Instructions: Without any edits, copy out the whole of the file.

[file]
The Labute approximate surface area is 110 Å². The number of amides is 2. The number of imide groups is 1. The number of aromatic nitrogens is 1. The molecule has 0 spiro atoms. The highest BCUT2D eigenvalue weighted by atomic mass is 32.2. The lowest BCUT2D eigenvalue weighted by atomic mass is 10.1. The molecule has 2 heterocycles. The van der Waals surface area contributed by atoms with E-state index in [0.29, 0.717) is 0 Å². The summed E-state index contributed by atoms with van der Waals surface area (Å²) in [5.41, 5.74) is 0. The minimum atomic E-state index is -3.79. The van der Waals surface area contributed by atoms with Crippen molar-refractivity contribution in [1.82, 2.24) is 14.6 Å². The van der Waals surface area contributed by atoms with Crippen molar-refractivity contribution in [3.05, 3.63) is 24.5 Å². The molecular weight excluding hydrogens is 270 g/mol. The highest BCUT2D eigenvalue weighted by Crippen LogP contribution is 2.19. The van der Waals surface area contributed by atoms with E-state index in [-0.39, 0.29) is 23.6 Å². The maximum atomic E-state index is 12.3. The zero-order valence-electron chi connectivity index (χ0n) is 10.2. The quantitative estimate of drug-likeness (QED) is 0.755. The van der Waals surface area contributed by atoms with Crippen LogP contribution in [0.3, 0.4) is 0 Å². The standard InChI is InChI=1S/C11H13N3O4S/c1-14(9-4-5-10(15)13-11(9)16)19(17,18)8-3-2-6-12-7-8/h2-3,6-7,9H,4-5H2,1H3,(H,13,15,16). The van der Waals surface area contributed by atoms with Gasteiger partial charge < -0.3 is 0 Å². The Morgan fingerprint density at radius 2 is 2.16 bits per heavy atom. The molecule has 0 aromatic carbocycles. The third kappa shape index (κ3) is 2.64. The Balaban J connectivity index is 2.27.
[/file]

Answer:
The Labute approximate surface area is 110 Å². The number of amides is 2. The number of imide groups is 1. The number of aromatic nitrogens is 1. The molecule has 0 spiro atoms. The highest BCUT2D eigenvalue weighted by atomic mass is 32.2. The lowest BCUT2D eigenvalue weighted by atomic mass is 10.1. The molecule has 2 heterocycles. The van der Waals surface area contributed by atoms with E-state index in [0.29, 0.717) is 0 Å². The summed E-state index contributed by atoms with van der Waals surface area (Å²) in [5.41, 5.74) is 0. The minimum atomic E-state index is -3.79. The van der Waals surface area contributed by atoms with Crippen molar-refractivity contribution in [1.82, 2.24) is 14.6 Å². The van der Waals surface area contributed by atoms with Crippen molar-refractivity contribution in [3.05, 3.63) is 24.5 Å². The molecular weight excluding hydrogens is 270 g/mol. The highest BCUT2D eigenvalue weighted by Crippen LogP contribution is 2.19. The van der Waals surface area contributed by atoms with E-state index in [-0.39, 0.29) is 23.6 Å². The maximum atomic E-state index is 12.3. The zero-order valence-electron chi connectivity index (χ0n) is 10.2. The quantitative estimate of drug-likeness (QED) is 0.755. The van der Waals surface area contributed by atoms with Crippen LogP contribution in [0.3, 0.4) is 0 Å². The standard InChI is InChI=1S/C11H13N3O4S/c1-14(9-4-5-10(15)13-11(9)16)19(17,18)8-3-2-6-12-7-8/h2-3,6-7,9H,4-5H2,1H3,(H,13,15,16). The van der Waals surface area contributed by atoms with Gasteiger partial charge < -0.3 is 0 Å². The Morgan fingerprint density at radius 2 is 2.16 bits per heavy atom. The molecule has 0 aromatic carbocycles. The third kappa shape index (κ3) is 2.64. The Balaban J connectivity index is 2.27.